II. Did the sale of the assets and property which represented the taxpayer's original interest in the former partnership result in a long term capital loss?
There is some difference in the computation made by the taxpayer and the Commissioner as to the amount of any loss, but that difference can affect only the amount of the tax and not the question of whether the loss was a capital loss. The total investment of the copartnership was $96,924.02. The taxpayer had invested $73,379.23 and Reynolds $23,644.79, as appears from the settlement of the accounts between the partners as of January 31, 1940. The taxpayer added the amount paid by him for the Reynolds interest to the amount he himself had invested together with $1,555.38 withdrawals by Reynolds and restored to arrive at his total investment. From this he deducted the total amount received from the Corning Building Company, Inc., or $69,834.60, thereby leaving a net loss of $17,287.99. The Commissioner first computed the two-thirds interest of the taxpayer in the copartnership as of February 1, 1940, at $64,616.01, or two-thirds of $96,924.02. He deducted $46,556.40, or two-thirds of the amount which he received on the sale, from $64,616.01. This method of computation shows a loss of $18,059.61. To the last-stated amount the Commissioner added profits, between February 1, 1940, and the time of the sale, in the amount of $5,718.08, making a total of $23,777.69. I do not seem to be able to harmonize the amounts given to show these profits. Defendant's brief states that the profits were $5,908.32, while as appears in the foregoing computation they were $5,718.08. The allowable credit on the loss of $23,777.69 is $11,888.84, or fifty percent thereof.
On the sale from Reynolds to Williams there is shown a short time gain in the amount of $2,327.01, which the Commissioner allows.
The net income of the taxpayer as claimed in his return was $9,796.92. To this the Commissioner adds the aforesaid sum of $11,888.84 (or 50% of $23,777.69) to make the net income as finally adjusted. On this basis the tax liability was $3,734.40 of which the taxpayer has paid $819.10, leaving a deficiency of $3,115.30.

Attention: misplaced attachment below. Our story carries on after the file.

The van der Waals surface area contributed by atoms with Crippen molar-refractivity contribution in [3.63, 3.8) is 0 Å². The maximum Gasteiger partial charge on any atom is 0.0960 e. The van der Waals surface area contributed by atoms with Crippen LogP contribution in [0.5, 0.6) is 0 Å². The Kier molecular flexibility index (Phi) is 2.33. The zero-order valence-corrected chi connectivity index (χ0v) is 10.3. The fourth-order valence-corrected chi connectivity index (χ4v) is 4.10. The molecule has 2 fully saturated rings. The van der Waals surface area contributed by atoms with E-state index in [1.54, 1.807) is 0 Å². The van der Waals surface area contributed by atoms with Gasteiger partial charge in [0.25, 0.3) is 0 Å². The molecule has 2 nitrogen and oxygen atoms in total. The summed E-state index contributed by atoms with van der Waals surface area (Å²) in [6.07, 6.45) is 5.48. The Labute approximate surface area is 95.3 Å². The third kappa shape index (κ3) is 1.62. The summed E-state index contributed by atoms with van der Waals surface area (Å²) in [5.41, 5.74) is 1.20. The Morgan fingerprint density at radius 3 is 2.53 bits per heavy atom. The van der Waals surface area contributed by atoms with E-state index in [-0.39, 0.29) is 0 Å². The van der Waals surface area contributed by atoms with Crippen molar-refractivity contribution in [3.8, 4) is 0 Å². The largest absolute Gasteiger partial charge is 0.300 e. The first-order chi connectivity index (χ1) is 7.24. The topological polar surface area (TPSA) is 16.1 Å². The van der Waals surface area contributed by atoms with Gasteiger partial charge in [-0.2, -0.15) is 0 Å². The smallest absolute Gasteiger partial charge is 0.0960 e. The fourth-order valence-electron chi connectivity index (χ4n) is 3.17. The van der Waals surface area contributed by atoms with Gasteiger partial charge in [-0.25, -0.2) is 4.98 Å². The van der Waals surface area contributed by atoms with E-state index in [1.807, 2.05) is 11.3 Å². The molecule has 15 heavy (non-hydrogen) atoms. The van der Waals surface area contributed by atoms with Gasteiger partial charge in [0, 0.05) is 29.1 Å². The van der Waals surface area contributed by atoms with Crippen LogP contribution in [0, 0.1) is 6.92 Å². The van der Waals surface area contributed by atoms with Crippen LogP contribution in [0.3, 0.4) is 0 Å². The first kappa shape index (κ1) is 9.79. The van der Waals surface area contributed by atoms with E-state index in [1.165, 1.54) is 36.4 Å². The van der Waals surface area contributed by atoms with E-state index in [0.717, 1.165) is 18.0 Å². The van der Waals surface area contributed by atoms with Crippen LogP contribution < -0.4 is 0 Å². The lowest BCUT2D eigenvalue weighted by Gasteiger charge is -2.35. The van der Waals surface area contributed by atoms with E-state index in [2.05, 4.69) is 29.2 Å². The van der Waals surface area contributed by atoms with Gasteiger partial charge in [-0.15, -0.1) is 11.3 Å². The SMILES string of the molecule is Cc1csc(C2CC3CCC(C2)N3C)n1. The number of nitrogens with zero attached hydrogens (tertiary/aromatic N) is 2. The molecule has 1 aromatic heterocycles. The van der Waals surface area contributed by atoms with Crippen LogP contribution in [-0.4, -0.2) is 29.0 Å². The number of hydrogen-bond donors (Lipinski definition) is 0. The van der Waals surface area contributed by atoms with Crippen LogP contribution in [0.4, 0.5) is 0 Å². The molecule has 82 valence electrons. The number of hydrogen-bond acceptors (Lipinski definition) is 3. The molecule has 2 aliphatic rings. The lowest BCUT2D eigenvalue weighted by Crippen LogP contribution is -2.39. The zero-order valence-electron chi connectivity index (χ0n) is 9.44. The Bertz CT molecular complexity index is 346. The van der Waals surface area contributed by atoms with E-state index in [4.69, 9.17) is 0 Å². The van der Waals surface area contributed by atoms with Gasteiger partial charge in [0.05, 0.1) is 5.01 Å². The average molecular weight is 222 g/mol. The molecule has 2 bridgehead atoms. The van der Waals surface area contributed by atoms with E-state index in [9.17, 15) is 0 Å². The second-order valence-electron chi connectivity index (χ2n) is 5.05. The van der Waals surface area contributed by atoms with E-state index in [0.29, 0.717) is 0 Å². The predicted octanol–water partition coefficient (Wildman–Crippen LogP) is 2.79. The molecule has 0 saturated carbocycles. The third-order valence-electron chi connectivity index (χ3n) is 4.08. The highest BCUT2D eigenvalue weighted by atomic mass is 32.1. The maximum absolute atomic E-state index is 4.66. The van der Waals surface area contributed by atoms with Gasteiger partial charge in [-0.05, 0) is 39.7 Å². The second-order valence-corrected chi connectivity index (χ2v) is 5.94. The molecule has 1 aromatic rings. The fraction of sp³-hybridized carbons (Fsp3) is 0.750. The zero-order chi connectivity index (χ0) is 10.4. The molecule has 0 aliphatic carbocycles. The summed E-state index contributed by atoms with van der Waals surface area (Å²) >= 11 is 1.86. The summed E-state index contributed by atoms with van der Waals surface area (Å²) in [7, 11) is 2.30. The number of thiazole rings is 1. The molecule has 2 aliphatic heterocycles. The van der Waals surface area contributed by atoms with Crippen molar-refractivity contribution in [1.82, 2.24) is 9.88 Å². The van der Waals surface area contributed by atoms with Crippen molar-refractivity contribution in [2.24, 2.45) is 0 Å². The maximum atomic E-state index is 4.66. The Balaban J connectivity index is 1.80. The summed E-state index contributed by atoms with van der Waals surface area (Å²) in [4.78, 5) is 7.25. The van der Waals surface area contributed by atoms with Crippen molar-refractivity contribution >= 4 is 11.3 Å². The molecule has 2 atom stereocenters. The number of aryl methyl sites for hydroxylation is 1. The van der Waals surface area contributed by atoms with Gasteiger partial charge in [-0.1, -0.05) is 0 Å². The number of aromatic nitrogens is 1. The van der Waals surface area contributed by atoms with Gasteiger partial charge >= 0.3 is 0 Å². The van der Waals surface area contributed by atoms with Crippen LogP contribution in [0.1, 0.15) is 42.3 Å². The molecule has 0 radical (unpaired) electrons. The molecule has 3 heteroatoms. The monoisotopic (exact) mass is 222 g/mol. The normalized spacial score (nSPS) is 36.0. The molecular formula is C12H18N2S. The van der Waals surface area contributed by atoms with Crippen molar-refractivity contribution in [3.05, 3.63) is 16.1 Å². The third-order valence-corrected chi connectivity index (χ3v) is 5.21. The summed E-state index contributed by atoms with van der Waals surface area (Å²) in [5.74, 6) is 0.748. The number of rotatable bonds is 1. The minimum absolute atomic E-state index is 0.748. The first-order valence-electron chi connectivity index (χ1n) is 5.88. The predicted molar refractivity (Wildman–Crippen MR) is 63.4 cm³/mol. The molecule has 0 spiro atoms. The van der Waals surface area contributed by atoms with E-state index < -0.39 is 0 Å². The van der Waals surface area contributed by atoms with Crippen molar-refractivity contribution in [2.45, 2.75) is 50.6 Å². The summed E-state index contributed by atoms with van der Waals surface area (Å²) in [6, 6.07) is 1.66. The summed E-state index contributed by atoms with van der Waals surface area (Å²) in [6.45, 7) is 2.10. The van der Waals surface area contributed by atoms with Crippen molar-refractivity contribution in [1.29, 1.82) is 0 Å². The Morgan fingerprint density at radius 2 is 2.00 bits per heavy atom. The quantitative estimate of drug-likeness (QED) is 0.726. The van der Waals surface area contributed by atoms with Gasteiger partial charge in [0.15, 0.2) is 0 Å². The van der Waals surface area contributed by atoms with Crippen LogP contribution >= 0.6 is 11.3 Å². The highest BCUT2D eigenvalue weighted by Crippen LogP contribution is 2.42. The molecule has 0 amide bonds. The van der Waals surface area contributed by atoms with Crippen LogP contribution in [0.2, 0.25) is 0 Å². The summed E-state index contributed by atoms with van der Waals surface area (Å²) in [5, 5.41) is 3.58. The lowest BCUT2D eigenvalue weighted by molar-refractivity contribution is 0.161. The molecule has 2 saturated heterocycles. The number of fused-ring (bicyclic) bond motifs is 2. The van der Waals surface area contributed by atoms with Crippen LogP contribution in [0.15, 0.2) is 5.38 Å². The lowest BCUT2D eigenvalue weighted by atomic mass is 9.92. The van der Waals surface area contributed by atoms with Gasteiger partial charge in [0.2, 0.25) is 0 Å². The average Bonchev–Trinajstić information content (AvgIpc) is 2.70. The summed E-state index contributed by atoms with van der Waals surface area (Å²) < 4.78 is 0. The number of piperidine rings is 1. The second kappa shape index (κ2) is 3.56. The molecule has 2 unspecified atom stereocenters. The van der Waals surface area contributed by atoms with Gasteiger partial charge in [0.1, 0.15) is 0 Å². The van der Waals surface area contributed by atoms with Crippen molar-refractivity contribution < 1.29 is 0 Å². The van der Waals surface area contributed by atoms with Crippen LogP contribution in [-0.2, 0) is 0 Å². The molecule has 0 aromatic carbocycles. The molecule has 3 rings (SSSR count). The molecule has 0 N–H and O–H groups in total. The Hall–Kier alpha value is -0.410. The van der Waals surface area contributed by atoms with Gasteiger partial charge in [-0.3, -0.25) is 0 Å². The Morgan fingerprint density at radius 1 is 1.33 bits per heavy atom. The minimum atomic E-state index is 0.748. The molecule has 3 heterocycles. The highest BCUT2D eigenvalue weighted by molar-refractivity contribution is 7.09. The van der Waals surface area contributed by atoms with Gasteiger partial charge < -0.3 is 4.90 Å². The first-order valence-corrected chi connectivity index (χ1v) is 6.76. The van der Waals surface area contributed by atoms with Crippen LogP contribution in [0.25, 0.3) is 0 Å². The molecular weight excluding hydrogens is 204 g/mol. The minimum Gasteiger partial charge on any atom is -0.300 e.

Section 117(a) (1) of the Internal Revenue Code, 26 U.S.C.A. Int.Rev.Code, § 117(a) (1), reads: "The term 'capital assets' means property held by the taxpayer (whether or not connected with his trade or business), but does not include stock in trade of the taxpayer or other property of a kind which would properly be included in the inventory of taxpayer if on hand at the close of the taxable year, or property held by the taxpayer primarily for sale to customers in the ordinary course of his trade or business, or property, used in the trade or business, of a character which is subject to the allowance for depreciation provided in Section 23(l)".
Section 23(e) provides that
"In the case of an individual, losses sustained during the taxable year and not compensated for by insurance or otherwise --
"(1) if incurred in trade or business; or
"(2) if incurred in any transaction entered into for profit, though not connected with the trade or business;"
Section 117(a) (5) defines: "Long-term capital loss" as
"loss from the sale or exchange of a capital asset held for more than 18 months, if and to the extent such loss is taken into account in computing net income."